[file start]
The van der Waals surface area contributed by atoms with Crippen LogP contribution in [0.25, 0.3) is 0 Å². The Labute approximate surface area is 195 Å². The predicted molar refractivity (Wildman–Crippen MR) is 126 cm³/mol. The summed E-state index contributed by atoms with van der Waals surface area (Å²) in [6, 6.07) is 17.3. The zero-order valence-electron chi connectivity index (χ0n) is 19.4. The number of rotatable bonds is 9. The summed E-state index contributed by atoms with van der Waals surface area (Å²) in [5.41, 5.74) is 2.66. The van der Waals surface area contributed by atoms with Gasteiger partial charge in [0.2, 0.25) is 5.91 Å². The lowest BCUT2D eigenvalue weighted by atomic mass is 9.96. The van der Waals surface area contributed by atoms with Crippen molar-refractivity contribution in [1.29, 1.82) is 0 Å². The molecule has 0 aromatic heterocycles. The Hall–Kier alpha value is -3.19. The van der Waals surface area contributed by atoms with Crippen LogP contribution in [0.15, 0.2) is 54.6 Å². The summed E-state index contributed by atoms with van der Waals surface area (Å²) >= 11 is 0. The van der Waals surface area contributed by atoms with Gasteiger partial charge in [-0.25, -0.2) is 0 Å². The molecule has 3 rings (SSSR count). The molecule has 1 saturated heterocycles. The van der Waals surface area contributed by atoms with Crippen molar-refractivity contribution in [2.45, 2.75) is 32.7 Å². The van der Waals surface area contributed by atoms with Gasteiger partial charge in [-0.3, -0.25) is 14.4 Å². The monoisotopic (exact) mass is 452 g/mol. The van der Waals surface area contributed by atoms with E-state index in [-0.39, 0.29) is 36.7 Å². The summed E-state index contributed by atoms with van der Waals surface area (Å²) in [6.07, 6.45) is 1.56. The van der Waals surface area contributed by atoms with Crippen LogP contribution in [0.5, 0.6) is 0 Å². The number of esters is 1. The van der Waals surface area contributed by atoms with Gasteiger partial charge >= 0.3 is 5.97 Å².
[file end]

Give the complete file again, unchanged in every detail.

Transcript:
The van der Waals surface area contributed by atoms with Crippen LogP contribution in [0.25, 0.3) is 0 Å². The Labute approximate surface area is 195 Å². The predicted molar refractivity (Wildman–Crippen MR) is 126 cm³/mol. The summed E-state index contributed by atoms with van der Waals surface area (Å²) in [6, 6.07) is 17.3. The zero-order valence-electron chi connectivity index (χ0n) is 19.4. The number of rotatable bonds is 9. The summed E-state index contributed by atoms with van der Waals surface area (Å²) in [5.41, 5.74) is 2.66. The van der Waals surface area contributed by atoms with Gasteiger partial charge in [0.2, 0.25) is 5.91 Å². The lowest BCUT2D eigenvalue weighted by atomic mass is 9.96. The van der Waals surface area contributed by atoms with Crippen molar-refractivity contribution in [1.29, 1.82) is 0 Å². The molecule has 0 aromatic heterocycles. The Hall–Kier alpha value is -3.19. The van der Waals surface area contributed by atoms with Crippen LogP contribution in [0.15, 0.2) is 54.6 Å². The summed E-state index contributed by atoms with van der Waals surface area (Å²) >= 11 is 0. The van der Waals surface area contributed by atoms with Gasteiger partial charge in [-0.25, -0.2) is 0 Å². The molecule has 3 rings (SSSR count). The molecule has 1 saturated heterocycles. The van der Waals surface area contributed by atoms with Crippen molar-refractivity contribution in [2.45, 2.75) is 32.7 Å². The van der Waals surface area contributed by atoms with Gasteiger partial charge in [-0.3, -0.25) is 14.4 Å². The monoisotopic (exact) mass is 452 g/mol. The van der Waals surface area contributed by atoms with E-state index in [-0.39, 0.29) is 36.7 Å². The summed E-state index contributed by atoms with van der Waals surface area (Å²) in [6.07, 6.45) is 1.56. The van der Waals surface area contributed by atoms with Crippen LogP contribution in [0.5, 0.6) is 0 Å². The number of esters is 1. The van der Waals surface area contributed by atoms with Gasteiger partial charge >= 0.3 is 5.97 Å².